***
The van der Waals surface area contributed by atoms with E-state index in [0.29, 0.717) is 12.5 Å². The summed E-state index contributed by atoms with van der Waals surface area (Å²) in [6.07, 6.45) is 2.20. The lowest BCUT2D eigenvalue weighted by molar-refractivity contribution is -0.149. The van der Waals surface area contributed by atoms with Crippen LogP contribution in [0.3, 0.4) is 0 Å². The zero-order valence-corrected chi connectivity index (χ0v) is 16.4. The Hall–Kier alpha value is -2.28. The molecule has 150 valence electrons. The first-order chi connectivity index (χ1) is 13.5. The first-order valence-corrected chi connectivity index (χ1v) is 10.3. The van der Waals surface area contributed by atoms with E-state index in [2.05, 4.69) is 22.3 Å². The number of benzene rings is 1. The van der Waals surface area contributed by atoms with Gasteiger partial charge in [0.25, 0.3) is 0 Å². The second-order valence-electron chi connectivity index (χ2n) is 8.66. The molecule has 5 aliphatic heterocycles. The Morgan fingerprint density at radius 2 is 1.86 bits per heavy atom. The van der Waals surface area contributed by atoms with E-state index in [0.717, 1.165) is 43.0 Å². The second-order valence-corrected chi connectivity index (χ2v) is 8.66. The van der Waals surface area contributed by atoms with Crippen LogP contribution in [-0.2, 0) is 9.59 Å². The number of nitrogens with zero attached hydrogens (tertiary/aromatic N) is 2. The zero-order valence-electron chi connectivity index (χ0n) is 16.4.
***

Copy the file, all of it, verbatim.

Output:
The van der Waals surface area contributed by atoms with E-state index in [0.29, 0.717) is 12.5 Å². The summed E-state index contributed by atoms with van der Waals surface area (Å²) in [6.07, 6.45) is 2.20. The lowest BCUT2D eigenvalue weighted by molar-refractivity contribution is -0.149. The van der Waals surface area contributed by atoms with Crippen LogP contribution in [0.3, 0.4) is 0 Å². The zero-order valence-corrected chi connectivity index (χ0v) is 16.4. The Hall–Kier alpha value is -2.28. The molecule has 150 valence electrons. The first-order chi connectivity index (χ1) is 13.5. The first-order valence-corrected chi connectivity index (χ1v) is 10.3. The van der Waals surface area contributed by atoms with E-state index in [2.05, 4.69) is 22.3 Å². The number of benzene rings is 1. The van der Waals surface area contributed by atoms with Gasteiger partial charge in [0.25, 0.3) is 0 Å². The second-order valence-electron chi connectivity index (χ2n) is 8.66. The molecule has 5 aliphatic heterocycles. The Morgan fingerprint density at radius 2 is 1.86 bits per heavy atom. The van der Waals surface area contributed by atoms with E-state index in [0.717, 1.165) is 43.0 Å². The second-order valence-corrected chi connectivity index (χ2v) is 8.66. The van der Waals surface area contributed by atoms with Crippen LogP contribution in [-0.2, 0) is 9.59 Å². The number of nitrogens with zero attached hydrogens (tertiary/aromatic N) is 2. The zero-order valence-electron chi connectivity index (χ0n) is 16.4.